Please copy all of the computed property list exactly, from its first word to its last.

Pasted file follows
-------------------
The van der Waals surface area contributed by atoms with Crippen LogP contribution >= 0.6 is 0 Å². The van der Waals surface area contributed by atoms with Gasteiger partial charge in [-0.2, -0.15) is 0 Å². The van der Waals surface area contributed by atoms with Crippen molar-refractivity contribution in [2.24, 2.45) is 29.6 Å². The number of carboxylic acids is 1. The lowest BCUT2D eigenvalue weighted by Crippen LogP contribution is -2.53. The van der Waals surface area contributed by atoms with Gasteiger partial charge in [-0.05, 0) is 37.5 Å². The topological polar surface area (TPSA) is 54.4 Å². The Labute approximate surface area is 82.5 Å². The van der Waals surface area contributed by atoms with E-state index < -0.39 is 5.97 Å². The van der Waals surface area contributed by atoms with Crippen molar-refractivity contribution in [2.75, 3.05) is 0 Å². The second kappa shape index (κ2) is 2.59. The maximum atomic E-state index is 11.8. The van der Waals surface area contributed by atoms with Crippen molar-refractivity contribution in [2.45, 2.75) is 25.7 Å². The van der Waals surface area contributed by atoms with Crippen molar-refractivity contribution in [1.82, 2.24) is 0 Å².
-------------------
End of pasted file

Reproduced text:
The van der Waals surface area contributed by atoms with Crippen LogP contribution >= 0.6 is 0 Å². The van der Waals surface area contributed by atoms with Gasteiger partial charge in [-0.2, -0.15) is 0 Å². The van der Waals surface area contributed by atoms with Crippen molar-refractivity contribution in [2.24, 2.45) is 29.6 Å². The number of carboxylic acids is 1. The lowest BCUT2D eigenvalue weighted by Crippen LogP contribution is -2.53. The van der Waals surface area contributed by atoms with Gasteiger partial charge in [-0.05, 0) is 37.5 Å². The topological polar surface area (TPSA) is 54.4 Å². The Labute approximate surface area is 82.5 Å². The van der Waals surface area contributed by atoms with E-state index < -0.39 is 5.97 Å². The van der Waals surface area contributed by atoms with Crippen molar-refractivity contribution in [2.75, 3.05) is 0 Å². The second kappa shape index (κ2) is 2.59. The maximum atomic E-state index is 11.8. The van der Waals surface area contributed by atoms with Crippen molar-refractivity contribution in [2.45, 2.75) is 25.7 Å². The van der Waals surface area contributed by atoms with Crippen molar-refractivity contribution in [1.82, 2.24) is 0 Å².